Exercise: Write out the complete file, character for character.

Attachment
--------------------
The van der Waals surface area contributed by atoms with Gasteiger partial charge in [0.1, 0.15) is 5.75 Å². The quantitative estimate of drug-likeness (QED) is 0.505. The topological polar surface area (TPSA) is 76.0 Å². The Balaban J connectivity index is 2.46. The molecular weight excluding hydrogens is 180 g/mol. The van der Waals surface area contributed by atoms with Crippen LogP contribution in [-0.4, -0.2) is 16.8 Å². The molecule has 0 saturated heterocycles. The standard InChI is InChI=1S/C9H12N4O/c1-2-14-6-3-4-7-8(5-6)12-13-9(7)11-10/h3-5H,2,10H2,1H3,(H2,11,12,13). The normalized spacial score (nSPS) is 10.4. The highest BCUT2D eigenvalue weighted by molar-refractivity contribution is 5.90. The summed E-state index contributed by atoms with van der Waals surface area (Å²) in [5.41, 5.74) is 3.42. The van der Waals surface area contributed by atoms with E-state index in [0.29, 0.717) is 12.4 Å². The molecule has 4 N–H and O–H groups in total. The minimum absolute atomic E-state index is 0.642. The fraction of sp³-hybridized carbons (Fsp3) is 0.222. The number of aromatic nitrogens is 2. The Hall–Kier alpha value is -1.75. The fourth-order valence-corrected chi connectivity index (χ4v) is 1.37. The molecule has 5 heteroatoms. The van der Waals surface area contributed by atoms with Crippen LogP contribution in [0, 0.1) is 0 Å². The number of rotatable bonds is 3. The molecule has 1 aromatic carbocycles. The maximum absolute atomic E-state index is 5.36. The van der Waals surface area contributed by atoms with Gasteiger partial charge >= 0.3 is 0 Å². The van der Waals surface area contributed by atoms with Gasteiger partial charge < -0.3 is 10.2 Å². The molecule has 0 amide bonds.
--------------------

The van der Waals surface area contributed by atoms with Gasteiger partial charge in [0.1, 0.15) is 5.75 Å². The quantitative estimate of drug-likeness (QED) is 0.505. The topological polar surface area (TPSA) is 76.0 Å². The Balaban J connectivity index is 2.46. The molecular weight excluding hydrogens is 180 g/mol. The van der Waals surface area contributed by atoms with Crippen LogP contribution in [-0.4, -0.2) is 16.8 Å². The molecule has 0 saturated heterocycles. The standard InChI is InChI=1S/C9H12N4O/c1-2-14-6-3-4-7-8(5-6)12-13-9(7)11-10/h3-5H,2,10H2,1H3,(H2,11,12,13). The normalized spacial score (nSPS) is 10.4. The highest BCUT2D eigenvalue weighted by molar-refractivity contribution is 5.90. The summed E-state index contributed by atoms with van der Waals surface area (Å²) in [5.41, 5.74) is 3.42. The van der Waals surface area contributed by atoms with E-state index in [0.29, 0.717) is 12.4 Å². The molecule has 4 N–H and O–H groups in total. The minimum absolute atomic E-state index is 0.642. The fraction of sp³-hybridized carbons (Fsp3) is 0.222. The number of aromatic nitrogens is 2. The Hall–Kier alpha value is -1.75. The fourth-order valence-corrected chi connectivity index (χ4v) is 1.37. The molecule has 5 heteroatoms. The van der Waals surface area contributed by atoms with Crippen LogP contribution in [0, 0.1) is 0 Å². The number of rotatable bonds is 3. The molecule has 1 aromatic carbocycles. The maximum absolute atomic E-state index is 5.36. The van der Waals surface area contributed by atoms with Gasteiger partial charge >= 0.3 is 0 Å². The van der Waals surface area contributed by atoms with Gasteiger partial charge < -0.3 is 10.2 Å². The molecule has 0 amide bonds.